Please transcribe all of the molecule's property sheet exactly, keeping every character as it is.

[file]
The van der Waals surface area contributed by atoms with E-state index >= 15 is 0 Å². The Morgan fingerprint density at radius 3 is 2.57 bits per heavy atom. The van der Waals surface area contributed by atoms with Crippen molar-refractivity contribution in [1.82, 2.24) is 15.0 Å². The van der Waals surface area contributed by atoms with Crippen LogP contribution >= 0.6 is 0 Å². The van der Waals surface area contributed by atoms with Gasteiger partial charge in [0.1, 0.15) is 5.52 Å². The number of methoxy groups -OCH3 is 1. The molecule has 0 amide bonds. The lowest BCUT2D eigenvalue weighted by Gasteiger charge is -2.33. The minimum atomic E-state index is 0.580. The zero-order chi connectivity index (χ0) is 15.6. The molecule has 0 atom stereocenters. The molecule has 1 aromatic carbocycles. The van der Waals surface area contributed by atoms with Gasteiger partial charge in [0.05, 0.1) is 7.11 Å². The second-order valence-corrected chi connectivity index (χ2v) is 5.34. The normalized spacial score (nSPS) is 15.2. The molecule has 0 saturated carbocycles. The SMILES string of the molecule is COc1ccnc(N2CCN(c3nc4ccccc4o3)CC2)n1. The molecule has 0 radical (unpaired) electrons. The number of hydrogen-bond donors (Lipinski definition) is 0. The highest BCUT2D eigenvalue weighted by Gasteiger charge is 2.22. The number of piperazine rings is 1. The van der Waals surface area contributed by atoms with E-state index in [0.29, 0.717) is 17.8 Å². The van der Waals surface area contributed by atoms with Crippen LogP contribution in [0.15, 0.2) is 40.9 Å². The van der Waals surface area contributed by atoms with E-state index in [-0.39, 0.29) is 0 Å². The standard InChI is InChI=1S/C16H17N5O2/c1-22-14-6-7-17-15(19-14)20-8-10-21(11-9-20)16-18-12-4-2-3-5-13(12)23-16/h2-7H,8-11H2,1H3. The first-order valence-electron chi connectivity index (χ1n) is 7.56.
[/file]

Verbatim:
The van der Waals surface area contributed by atoms with E-state index >= 15 is 0 Å². The Morgan fingerprint density at radius 3 is 2.57 bits per heavy atom. The van der Waals surface area contributed by atoms with Crippen molar-refractivity contribution in [1.82, 2.24) is 15.0 Å². The van der Waals surface area contributed by atoms with Crippen LogP contribution >= 0.6 is 0 Å². The van der Waals surface area contributed by atoms with Gasteiger partial charge in [0.1, 0.15) is 5.52 Å². The number of methoxy groups -OCH3 is 1. The molecule has 0 amide bonds. The lowest BCUT2D eigenvalue weighted by Gasteiger charge is -2.33. The minimum atomic E-state index is 0.580. The zero-order chi connectivity index (χ0) is 15.6. The molecule has 0 atom stereocenters. The molecule has 1 aromatic carbocycles. The van der Waals surface area contributed by atoms with Gasteiger partial charge in [0.05, 0.1) is 7.11 Å². The second-order valence-corrected chi connectivity index (χ2v) is 5.34. The normalized spacial score (nSPS) is 15.2. The molecule has 0 saturated carbocycles. The SMILES string of the molecule is COc1ccnc(N2CCN(c3nc4ccccc4o3)CC2)n1. The molecule has 0 radical (unpaired) electrons. The number of hydrogen-bond donors (Lipinski definition) is 0. The highest BCUT2D eigenvalue weighted by Gasteiger charge is 2.22. The number of piperazine rings is 1. The van der Waals surface area contributed by atoms with E-state index in [0.29, 0.717) is 17.8 Å². The van der Waals surface area contributed by atoms with Crippen LogP contribution in [0.15, 0.2) is 40.9 Å². The van der Waals surface area contributed by atoms with E-state index in [-0.39, 0.29) is 0 Å². The standard InChI is InChI=1S/C16H17N5O2/c1-22-14-6-7-17-15(19-14)20-8-10-21(11-9-20)16-18-12-4-2-3-5-13(12)23-16/h2-7H,8-11H2,1H3. The first-order valence-electron chi connectivity index (χ1n) is 7.56.